Mutations in copper-zinc superoxide dismutase (CuZnSOD) cause 25% of familial amyotrophic lateral sclerosis (FALS) cases. This paper examines one such mutant, H46R, which has no superoxide dismutase activity yet presumably retains the gain-of-function activity that leads to disease. We demonstrate that Cu2+ does not bind to the copper-specific catalytic site of H46R CuZnSOD and that Cu2+ competes with other metals for the zinc binding site. Most importantly, Cu2+ was found to bind strongly to a surface residue near the dimer interface of H46R CuZnSOD. Cysteine was identified as the new binding site on the basis of multiple criteria including UV-vis spectroscopy, RR spectroscopy, and chemical derivatization. Cysteine 111 was pinpointed as the position of the reactive ligand by tryptic digestion of the modified protein and by mutational analysis. This solvent-exposed residue may play a role in the toxicity of this and other FALS CuZnSOD mutations. Furthermore, we propose that the two cysteine 111 residues, found on opposing subunits of the same dimeric enzyme, may provide a docking location for initial metal insertion during biosynthesis of wild-type CuZnSOD in vivo.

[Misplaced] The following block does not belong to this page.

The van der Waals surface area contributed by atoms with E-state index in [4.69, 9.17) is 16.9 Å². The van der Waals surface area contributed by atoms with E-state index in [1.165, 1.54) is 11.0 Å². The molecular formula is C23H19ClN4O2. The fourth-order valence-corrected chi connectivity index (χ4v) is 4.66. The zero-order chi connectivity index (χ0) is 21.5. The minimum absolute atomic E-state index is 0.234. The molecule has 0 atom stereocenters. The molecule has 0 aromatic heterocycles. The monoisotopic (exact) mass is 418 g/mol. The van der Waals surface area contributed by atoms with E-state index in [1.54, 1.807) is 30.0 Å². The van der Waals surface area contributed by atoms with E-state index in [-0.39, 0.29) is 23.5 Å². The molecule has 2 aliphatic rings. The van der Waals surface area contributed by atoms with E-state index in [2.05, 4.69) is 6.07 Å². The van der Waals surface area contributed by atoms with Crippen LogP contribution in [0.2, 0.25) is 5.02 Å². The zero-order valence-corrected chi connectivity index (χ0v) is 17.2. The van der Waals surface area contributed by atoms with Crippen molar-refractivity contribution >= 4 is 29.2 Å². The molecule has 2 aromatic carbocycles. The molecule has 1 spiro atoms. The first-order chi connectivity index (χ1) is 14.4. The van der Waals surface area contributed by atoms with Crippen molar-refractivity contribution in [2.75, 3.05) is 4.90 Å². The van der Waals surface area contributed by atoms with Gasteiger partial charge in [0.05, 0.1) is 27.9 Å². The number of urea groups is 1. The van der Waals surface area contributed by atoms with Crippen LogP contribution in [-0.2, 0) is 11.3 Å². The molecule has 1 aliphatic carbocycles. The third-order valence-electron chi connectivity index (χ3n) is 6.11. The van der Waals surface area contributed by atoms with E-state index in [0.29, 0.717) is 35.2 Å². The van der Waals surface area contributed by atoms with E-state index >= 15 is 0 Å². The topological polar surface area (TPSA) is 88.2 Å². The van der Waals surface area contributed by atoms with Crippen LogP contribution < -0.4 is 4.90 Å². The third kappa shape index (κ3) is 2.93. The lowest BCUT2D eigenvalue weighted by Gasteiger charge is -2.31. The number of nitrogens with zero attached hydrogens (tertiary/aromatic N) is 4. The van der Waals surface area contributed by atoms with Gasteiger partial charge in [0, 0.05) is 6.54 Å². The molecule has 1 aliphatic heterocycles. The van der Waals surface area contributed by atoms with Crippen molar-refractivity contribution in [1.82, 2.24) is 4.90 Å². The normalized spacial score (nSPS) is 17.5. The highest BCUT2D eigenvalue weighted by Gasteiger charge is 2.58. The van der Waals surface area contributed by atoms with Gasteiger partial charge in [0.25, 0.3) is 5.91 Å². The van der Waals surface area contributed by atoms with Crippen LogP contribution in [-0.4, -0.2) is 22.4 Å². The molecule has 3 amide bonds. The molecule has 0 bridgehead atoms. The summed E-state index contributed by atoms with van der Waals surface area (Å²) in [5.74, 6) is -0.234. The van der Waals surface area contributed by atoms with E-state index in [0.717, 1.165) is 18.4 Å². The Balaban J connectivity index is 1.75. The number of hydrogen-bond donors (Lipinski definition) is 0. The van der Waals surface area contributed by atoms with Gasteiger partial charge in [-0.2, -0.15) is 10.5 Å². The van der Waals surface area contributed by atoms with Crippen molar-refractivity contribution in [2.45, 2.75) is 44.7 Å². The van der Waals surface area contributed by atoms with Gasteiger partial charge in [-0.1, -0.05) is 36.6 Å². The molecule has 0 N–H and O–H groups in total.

|Number of pages||8|
|State||Published - Jul 18 2000|
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